The possibility of a screening blood test to help minimize such secondary transmissions came closer with the publication in 2011 of a prototype test with 71% sensitivity in a blinded study of vCJD.10 Sensitivity is an important issue if the test is to be used to detect subclinical infection for which no valid test samples are available. It remains possible that a subset of patients with vCJD has very low or undetectable prionaemia and poses little risk for public health and could not be detected by blood-based assays. Here we present a recent patient with a clinical diagnosis of vCJD who showed extremely low lymphoreticular deposition of prion protein, a finding that has altered our protocols for tonsillar biopsy at the National Prion Clinic and has implications for the interpretation of ongoing prevalence studies and interpretation of the sensitivity of experimental blood-based assays.

Report of a Case

A 36-year-old man lost his job owing to restructuring at his employer’s company. He developed low mood and did not make plans for alternative employment. He became abnormally repetitive in behavior and conversation. A month later, his walking became unsteady, and he developed choreiform arm movements. He was treated with antidepressants without effect. There was no history of treatment with growth hormone, corneal or dura mater grafting, or neurosurgery, and he had not required a blood transfusion or blood products. There was no family history of neuropsychiatric disease. Five months from onset of the mood disturbance, he scored only 10 of 30 on the Mini-Mental State Examination. On focal testing results, there were evident problems with episodic memory, orientation, comprehension, and frontal executive function. His speech was mildly slurred but fluent. On neurological examination, he had a choreoathetoid movement disorder. He was unable to sustain either finger grip or tongue protrusion. There was an upgaze paresis and abnormal saccadic movements. He was markedly dyspraxic. Muscle tone and power and tendon reflexes were normal. Coordination was very poor with gross finger nose ataxia, dysdiadochokinesis, and a very unsteady gait.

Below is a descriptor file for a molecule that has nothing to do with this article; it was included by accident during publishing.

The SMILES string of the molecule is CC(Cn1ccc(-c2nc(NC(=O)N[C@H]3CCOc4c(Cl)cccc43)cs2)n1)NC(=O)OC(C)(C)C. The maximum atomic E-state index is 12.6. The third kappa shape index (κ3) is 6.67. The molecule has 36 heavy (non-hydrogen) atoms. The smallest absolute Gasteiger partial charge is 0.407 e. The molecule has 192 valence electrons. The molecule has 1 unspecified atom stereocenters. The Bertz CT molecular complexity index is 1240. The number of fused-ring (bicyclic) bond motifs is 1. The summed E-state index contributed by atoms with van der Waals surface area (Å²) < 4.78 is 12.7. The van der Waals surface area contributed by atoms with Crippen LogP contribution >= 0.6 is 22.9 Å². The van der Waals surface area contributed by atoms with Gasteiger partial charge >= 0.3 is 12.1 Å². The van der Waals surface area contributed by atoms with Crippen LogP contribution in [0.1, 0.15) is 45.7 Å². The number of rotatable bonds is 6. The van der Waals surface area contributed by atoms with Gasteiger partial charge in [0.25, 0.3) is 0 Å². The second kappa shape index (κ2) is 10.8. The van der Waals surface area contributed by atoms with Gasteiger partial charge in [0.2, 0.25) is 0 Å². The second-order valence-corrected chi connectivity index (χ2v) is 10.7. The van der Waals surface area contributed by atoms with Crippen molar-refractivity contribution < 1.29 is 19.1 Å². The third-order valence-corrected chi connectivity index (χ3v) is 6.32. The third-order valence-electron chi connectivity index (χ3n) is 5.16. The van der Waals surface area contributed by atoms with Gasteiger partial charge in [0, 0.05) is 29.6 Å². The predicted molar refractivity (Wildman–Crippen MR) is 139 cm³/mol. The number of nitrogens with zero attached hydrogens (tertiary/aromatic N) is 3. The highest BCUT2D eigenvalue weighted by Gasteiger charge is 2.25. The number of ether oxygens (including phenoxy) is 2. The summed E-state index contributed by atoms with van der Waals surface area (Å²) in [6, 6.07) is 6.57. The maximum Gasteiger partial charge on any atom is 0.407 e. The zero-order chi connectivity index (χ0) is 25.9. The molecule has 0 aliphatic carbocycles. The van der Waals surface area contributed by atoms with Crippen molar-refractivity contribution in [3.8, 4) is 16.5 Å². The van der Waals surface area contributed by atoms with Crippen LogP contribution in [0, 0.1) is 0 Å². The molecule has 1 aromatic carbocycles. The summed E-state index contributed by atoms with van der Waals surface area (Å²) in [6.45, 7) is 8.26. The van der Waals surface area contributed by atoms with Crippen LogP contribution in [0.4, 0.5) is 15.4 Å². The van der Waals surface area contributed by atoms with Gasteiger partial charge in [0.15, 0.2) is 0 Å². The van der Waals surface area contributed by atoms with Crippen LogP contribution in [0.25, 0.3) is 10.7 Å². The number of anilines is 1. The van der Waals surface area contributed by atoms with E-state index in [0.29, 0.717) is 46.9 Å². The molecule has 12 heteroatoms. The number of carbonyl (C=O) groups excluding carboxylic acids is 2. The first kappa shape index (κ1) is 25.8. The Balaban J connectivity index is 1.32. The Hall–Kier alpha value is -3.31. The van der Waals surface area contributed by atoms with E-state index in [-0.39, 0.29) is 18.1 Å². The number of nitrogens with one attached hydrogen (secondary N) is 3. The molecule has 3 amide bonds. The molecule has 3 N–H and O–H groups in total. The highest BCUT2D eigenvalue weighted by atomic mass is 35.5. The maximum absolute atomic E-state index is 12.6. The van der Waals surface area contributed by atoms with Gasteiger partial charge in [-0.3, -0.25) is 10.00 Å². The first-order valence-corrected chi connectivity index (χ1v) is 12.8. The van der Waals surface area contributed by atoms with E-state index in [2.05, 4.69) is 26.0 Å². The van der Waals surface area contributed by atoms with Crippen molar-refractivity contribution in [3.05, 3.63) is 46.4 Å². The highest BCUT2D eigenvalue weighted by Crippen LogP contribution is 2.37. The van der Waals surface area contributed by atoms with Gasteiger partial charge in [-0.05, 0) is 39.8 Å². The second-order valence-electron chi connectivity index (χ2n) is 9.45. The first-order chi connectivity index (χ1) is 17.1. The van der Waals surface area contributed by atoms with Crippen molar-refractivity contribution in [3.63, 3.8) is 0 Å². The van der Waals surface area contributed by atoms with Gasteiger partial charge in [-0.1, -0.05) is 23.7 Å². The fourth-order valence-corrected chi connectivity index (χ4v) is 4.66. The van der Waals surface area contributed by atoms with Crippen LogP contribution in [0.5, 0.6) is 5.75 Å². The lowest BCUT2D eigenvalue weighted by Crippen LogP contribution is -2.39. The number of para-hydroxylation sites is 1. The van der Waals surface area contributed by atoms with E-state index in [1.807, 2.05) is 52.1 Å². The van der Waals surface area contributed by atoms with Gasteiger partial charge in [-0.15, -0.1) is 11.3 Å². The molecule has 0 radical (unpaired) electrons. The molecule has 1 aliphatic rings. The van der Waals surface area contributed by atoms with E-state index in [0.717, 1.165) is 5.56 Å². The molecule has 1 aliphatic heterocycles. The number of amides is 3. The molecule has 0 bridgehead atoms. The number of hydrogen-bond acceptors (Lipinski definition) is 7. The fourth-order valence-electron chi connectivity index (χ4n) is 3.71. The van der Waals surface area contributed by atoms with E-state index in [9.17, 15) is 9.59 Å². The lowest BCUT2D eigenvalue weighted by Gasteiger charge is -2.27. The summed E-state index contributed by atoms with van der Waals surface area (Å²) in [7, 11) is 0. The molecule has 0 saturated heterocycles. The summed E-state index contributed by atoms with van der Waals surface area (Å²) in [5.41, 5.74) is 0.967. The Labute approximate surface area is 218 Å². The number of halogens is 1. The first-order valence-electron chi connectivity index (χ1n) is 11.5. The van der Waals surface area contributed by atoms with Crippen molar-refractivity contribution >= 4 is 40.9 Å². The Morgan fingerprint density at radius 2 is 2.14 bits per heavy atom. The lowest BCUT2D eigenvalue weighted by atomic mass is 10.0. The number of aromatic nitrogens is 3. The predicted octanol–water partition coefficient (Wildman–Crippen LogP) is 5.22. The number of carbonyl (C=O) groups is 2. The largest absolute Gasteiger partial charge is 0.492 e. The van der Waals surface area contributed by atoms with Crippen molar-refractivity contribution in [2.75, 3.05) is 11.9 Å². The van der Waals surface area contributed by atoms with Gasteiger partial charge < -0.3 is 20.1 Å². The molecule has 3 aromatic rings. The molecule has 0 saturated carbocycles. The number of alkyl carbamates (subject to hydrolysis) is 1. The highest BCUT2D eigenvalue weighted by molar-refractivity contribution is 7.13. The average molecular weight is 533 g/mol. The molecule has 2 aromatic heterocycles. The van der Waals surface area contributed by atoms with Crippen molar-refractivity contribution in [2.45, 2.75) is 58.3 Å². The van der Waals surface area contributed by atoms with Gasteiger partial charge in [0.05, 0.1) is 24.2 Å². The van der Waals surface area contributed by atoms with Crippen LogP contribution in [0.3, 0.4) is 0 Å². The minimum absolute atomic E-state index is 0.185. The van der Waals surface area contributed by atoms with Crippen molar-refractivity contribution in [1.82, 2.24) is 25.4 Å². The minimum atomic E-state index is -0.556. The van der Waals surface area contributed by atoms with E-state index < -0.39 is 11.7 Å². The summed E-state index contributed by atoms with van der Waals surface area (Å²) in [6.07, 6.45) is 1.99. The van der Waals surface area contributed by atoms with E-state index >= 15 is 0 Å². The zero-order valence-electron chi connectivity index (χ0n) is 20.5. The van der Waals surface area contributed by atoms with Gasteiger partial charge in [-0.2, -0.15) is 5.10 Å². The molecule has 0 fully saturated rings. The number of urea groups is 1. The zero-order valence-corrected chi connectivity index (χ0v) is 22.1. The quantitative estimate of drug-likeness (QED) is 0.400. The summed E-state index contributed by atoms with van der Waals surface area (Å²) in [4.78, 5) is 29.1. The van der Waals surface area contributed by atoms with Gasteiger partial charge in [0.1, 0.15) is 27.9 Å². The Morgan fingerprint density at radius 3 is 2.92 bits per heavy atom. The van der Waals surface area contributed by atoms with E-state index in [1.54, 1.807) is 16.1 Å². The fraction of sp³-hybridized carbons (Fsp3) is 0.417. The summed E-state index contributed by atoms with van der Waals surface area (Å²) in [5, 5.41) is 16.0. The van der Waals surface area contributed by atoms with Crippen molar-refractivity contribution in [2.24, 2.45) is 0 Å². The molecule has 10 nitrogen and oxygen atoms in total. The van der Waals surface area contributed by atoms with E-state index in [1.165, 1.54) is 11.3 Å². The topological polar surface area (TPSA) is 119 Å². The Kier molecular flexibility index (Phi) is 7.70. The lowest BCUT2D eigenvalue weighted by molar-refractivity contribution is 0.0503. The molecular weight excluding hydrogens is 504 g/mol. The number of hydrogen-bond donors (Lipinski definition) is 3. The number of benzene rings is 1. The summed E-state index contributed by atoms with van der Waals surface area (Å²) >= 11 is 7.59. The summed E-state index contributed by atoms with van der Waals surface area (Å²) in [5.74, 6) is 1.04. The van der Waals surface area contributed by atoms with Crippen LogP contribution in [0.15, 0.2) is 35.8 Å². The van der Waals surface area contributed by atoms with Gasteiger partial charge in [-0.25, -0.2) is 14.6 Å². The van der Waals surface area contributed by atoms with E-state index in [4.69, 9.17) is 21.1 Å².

The patient’s parents provided written informed consent. Ethical approval was obtained from the National Hospital for Neurology and Neurosurgery Research Ethics Committee.

Brain magnetic resonance imaging was performed on 2 occasions and each showed the pulvinar sign consistent with vCJD. No mutations were detected on sequencing of PRNP; the codon 129 genotype was methionine homozygous (the genotype seen in all neuropathologically confirmed cases of vCJD). Electroencephalography and cerebrospinal fluid examinations did not suggest alternative diagnoses. The result of the Direct Detection Assay for vCJD infection in blood was negative. The clinical findings were compatible with vCJD and investigations were strongly supportive of this diagnosis; he met World Health Organization criteria for probable vCJD. After full discussion, the patient’s family wished for a definitive diagnosis during life and tonsillar biopsy was done.

For immunohistochemistry, tissues were fixed in 10% formalin for 24 hours (biopsy tissue) or 1 week (autopsy tissues), followed by 1-hour immersion into 98% formic acid and 24-hour postfixation in formalin and dehydration in graded alcohols and paraffin embedding. Paraffin sections of 5-µm thickness were prepared and sections were stained with anti-PrP monoclonal antibody KG9 (1:1000; IAH, TSE Resource Centre) and anti-PrP monoclonal antibody ICSM35 (1:1000 of 100 µg/mL; D-Gen), respectively. The tonsil biopsy was sectioned in levels of 25 µm to detect abnormal PrP.

Frozen lymphoid tissue from the tonsil biopsy specimen was examined for the presence of disease-related prion protein by high sensitivity immunoblotting.6 This showed a weak type 4t PrPSc signal, indicative of vCJD,5,6 in 1 tissue homogenate (Figure 1), while another was negative (data not shown). No prion protein was detected by immunohistochemistry on the first 2 routine sections of the tonsil biopsy. We then prepared additional 16 levels from the remaining tissue block. Two separate small clusters of abnormal PrP were detected in levels 4 through 6 and 9. No other positive immunolabeling was detected (Figure 2).